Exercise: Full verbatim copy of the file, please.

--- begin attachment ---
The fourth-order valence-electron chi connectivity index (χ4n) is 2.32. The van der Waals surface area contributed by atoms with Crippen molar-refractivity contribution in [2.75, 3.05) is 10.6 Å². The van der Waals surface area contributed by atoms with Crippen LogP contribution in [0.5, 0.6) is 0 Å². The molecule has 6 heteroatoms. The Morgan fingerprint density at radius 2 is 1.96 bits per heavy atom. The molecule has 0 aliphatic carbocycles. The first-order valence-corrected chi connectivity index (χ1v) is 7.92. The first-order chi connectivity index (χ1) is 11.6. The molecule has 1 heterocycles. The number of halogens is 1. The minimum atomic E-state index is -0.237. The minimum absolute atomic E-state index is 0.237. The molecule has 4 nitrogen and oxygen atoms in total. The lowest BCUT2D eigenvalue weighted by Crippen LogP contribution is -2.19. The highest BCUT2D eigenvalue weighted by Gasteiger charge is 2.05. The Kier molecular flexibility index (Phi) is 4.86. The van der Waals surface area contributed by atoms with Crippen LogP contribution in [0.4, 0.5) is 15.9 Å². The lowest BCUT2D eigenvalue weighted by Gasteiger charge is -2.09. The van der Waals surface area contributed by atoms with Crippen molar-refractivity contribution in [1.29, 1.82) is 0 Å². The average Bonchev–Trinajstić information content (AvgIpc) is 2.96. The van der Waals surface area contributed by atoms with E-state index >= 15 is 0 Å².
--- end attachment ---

The fourth-order valence-electron chi connectivity index (χ4n) is 2.32. The van der Waals surface area contributed by atoms with Crippen molar-refractivity contribution in [2.75, 3.05) is 10.6 Å². The van der Waals surface area contributed by atoms with Crippen LogP contribution in [0.5, 0.6) is 0 Å². The molecule has 6 heteroatoms. The Morgan fingerprint density at radius 2 is 1.96 bits per heavy atom. The molecule has 0 aliphatic carbocycles. The first-order valence-corrected chi connectivity index (χ1v) is 7.92. The first-order chi connectivity index (χ1) is 11.6. The molecule has 1 heterocycles. The number of halogens is 1. The minimum atomic E-state index is -0.237. The minimum absolute atomic E-state index is 0.237. The molecule has 4 nitrogen and oxygen atoms in total. The lowest BCUT2D eigenvalue weighted by Crippen LogP contribution is -2.19. The highest BCUT2D eigenvalue weighted by Gasteiger charge is 2.05. The Kier molecular flexibility index (Phi) is 4.86. The van der Waals surface area contributed by atoms with Crippen LogP contribution in [0.4, 0.5) is 15.9 Å². The lowest BCUT2D eigenvalue weighted by Gasteiger charge is -2.09. The van der Waals surface area contributed by atoms with Crippen molar-refractivity contribution in [1.29, 1.82) is 0 Å². The average Bonchev–Trinajstić information content (AvgIpc) is 2.96. The van der Waals surface area contributed by atoms with E-state index >= 15 is 0 Å².